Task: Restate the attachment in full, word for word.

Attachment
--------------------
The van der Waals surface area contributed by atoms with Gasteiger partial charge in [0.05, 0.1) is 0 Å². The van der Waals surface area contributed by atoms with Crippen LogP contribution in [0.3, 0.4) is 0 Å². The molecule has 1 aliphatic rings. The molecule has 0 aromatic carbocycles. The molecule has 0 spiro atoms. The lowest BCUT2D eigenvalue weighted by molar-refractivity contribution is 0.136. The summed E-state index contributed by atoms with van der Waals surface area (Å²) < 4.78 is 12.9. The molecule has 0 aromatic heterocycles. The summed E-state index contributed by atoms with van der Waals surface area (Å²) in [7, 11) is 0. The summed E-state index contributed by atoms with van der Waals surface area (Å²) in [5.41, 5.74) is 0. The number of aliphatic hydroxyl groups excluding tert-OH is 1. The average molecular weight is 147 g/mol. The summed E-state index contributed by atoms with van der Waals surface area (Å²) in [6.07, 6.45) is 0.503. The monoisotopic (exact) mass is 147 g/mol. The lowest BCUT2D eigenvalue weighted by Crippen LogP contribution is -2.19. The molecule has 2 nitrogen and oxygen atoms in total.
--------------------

The van der Waals surface area contributed by atoms with Gasteiger partial charge in [0.05, 0.1) is 0 Å². The van der Waals surface area contributed by atoms with Crippen LogP contribution in [0.3, 0.4) is 0 Å². The molecule has 1 aliphatic rings. The molecule has 0 aromatic carbocycles. The molecule has 0 spiro atoms. The lowest BCUT2D eigenvalue weighted by molar-refractivity contribution is 0.136. The summed E-state index contributed by atoms with van der Waals surface area (Å²) < 4.78 is 12.9. The molecule has 0 aromatic heterocycles. The summed E-state index contributed by atoms with van der Waals surface area (Å²) in [7, 11) is 0. The summed E-state index contributed by atoms with van der Waals surface area (Å²) in [5.41, 5.74) is 0. The number of aliphatic hydroxyl groups excluding tert-OH is 1. The average molecular weight is 147 g/mol. The summed E-state index contributed by atoms with van der Waals surface area (Å²) in [6.07, 6.45) is 0.503. The monoisotopic (exact) mass is 147 g/mol. The lowest BCUT2D eigenvalue weighted by Crippen LogP contribution is -2.19. The molecule has 2 nitrogen and oxygen atoms in total.